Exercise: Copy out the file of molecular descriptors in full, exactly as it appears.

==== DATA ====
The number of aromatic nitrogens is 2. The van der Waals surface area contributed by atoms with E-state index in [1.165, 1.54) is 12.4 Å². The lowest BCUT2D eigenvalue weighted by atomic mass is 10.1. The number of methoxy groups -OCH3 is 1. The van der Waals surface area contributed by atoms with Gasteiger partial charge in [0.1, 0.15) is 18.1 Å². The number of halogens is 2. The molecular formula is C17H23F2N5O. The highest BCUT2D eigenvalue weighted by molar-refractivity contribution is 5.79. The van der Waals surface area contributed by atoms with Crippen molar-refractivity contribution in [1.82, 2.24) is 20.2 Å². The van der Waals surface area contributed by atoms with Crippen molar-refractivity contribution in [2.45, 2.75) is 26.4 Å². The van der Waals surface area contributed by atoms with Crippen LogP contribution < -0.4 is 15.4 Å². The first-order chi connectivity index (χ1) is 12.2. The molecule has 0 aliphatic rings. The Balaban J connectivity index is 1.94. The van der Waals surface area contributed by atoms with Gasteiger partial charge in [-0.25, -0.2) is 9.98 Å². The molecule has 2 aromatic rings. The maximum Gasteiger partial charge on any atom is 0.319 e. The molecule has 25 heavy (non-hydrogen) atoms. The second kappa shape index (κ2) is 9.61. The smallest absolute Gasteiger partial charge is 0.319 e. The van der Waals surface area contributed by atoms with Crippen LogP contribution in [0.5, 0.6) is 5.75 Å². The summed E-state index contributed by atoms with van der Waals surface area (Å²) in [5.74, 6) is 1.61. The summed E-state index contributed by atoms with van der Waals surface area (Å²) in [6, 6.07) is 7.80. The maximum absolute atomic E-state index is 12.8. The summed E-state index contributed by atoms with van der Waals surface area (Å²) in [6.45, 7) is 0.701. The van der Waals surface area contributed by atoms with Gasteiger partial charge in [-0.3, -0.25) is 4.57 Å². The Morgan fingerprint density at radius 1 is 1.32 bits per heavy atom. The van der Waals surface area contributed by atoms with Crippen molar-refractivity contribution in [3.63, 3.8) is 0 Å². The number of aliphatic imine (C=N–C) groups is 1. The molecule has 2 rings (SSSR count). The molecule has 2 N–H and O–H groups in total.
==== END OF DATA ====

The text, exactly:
The number of aromatic nitrogens is 2. The van der Waals surface area contributed by atoms with E-state index in [1.165, 1.54) is 12.4 Å². The lowest BCUT2D eigenvalue weighted by atomic mass is 10.1. The number of methoxy groups -OCH3 is 1. The van der Waals surface area contributed by atoms with Gasteiger partial charge in [0.1, 0.15) is 18.1 Å². The number of halogens is 2. The molecular formula is C17H23F2N5O. The highest BCUT2D eigenvalue weighted by molar-refractivity contribution is 5.79. The van der Waals surface area contributed by atoms with Crippen molar-refractivity contribution in [1.82, 2.24) is 20.2 Å². The van der Waals surface area contributed by atoms with Crippen molar-refractivity contribution in [2.45, 2.75) is 26.4 Å². The van der Waals surface area contributed by atoms with Crippen LogP contribution < -0.4 is 15.4 Å². The first-order chi connectivity index (χ1) is 12.2. The molecule has 0 aliphatic rings. The Balaban J connectivity index is 1.94. The van der Waals surface area contributed by atoms with Gasteiger partial charge in [-0.25, -0.2) is 9.98 Å². The molecule has 2 aromatic rings. The maximum Gasteiger partial charge on any atom is 0.319 e. The molecule has 25 heavy (non-hydrogen) atoms. The second kappa shape index (κ2) is 9.61. The smallest absolute Gasteiger partial charge is 0.319 e. The van der Waals surface area contributed by atoms with Crippen LogP contribution in [0.5, 0.6) is 5.75 Å². The summed E-state index contributed by atoms with van der Waals surface area (Å²) in [5.74, 6) is 1.61. The summed E-state index contributed by atoms with van der Waals surface area (Å²) in [6, 6.07) is 7.80. The maximum absolute atomic E-state index is 12.8. The summed E-state index contributed by atoms with van der Waals surface area (Å²) in [6.45, 7) is 0.701. The van der Waals surface area contributed by atoms with Gasteiger partial charge in [-0.3, -0.25) is 4.57 Å². The Morgan fingerprint density at radius 1 is 1.32 bits per heavy atom. The van der Waals surface area contributed by atoms with Crippen molar-refractivity contribution in [3.63, 3.8) is 0 Å². The number of aliphatic imine (C=N–C) groups is 1. The molecule has 2 rings (SSSR count). The molecule has 2 N–H and O–H groups in total.